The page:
Look, there are bits and pieces in this play that are delightful, and I gather the staging is where it really shines, but there’s no denying it: The Cursed Child had the chance to do something magical and it failed. It’s overstuffed, and the dialogue is about as comfortable as an accidental Tinder date between exes. It’s just not very good, and everyone needs to stop comparing this to fanfic because fanfic readers would rip this mess to pieces. If it had been fanfic, it would have been better than this.

Author: Undie Girl

Undie Girl (aka Von) has a BA (Hons) Major in Cultural Studies. The title of her honours thesis was “It’s just gay and porn”: Power, Identity and the Fangirl’s Gaze. She’s currently pursuing a Masters of Media Practice at University of Sydney. Von’s a former contributor The Backlot’s column The Shipping News and a current co-host of The Geekiary’s monthly webcast FEELINGS… with The Geekiary.

Help support independent journalism. Subscribe to our Patreon.

Copyright © The Geekiary

Do not copy our content in whole to other websites. If you are reading this anywhere besides TheGeekiary.com, it has been stolen.
Read our policies before commenting. Be kind to each other.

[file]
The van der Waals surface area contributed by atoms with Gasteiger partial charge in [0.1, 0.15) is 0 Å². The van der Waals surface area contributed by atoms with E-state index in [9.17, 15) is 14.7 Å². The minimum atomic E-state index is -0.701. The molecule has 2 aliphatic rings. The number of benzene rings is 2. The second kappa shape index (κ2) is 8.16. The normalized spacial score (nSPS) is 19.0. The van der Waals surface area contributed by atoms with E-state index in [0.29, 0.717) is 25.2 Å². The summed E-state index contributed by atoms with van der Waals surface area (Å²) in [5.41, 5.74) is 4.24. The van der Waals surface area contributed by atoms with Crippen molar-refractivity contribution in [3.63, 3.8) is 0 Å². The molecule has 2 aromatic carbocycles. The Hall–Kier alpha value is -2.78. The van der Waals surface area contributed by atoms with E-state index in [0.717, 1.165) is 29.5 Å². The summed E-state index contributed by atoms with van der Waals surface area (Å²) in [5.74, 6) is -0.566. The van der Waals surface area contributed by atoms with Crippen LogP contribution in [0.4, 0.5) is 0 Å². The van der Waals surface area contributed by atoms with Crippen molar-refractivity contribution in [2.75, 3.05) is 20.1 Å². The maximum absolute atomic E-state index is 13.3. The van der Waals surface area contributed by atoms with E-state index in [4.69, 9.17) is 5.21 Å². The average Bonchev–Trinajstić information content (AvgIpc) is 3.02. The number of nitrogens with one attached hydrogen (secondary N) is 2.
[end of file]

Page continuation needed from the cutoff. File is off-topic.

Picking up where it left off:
12 thoughts on “Harry Potter and The Cursed Child is Not Fanfic and That’s the Problem

  1. I never even read HP fanfic and I could’ve said all of this. The queerbaiting in this was just….ugh.

  2. Honestly I hoped for better but I’m not all that surprised that we didn’t get it. Having read some of Rowling’s post-HP works, I get the feeling that she doesn’t take direction well, or that her editors etc. let her do whatever she wants. And sadly, no, she didn’t grow with us :-/

  3. I haven’t bought the book yet and now I’m not sure if I’m going to.

    It sounds like canon Harry Potter is becoming the next Star Wars and JK Rowling the next George Lucas. That’s depressing.

  4. Unpopular opinion: I really liked it.

    I don’t disagree with a word of this, really. I just still enjoyed the read a lot. More than I thought I would (low expectations paying off?). I suppose I just never expect canon to be anywhere near as progressive (or even as interesting) as fanfic, and to me it’s really more of a starting point. I maybe benefitted from having ships that were like DEFINITELY never going to happen, so much so it was beyond hope to even kind of wish for it (Snarry shipper), and managing to completely separate how I see Snape from how he actually is in the final book. I’ve just had a lot of practice at basically ignoring canon. I think the disappointment of having no-homo shoved down the throats of, say, Sirius/Remus shippers, would have left a much more bitter taste. The no-homo aspect here bothered me, but I completely ignored it. I expect it. Not to say it’s okay, because it’s shitty. It just doesn’t even start to keep me from enjoying what I just I interpreted as some pretty intense pre-slash.

    Also I’ve been fairly far-removed from not only the HP fandom, but all fandoms, since I had my little girl. Not much time, I’m afraid. Which also likely softened the blow and opened me up more to just enjoying whatever came my way. But the play caused me to sit down and read some old Ron/Draco fic, so I call that a win.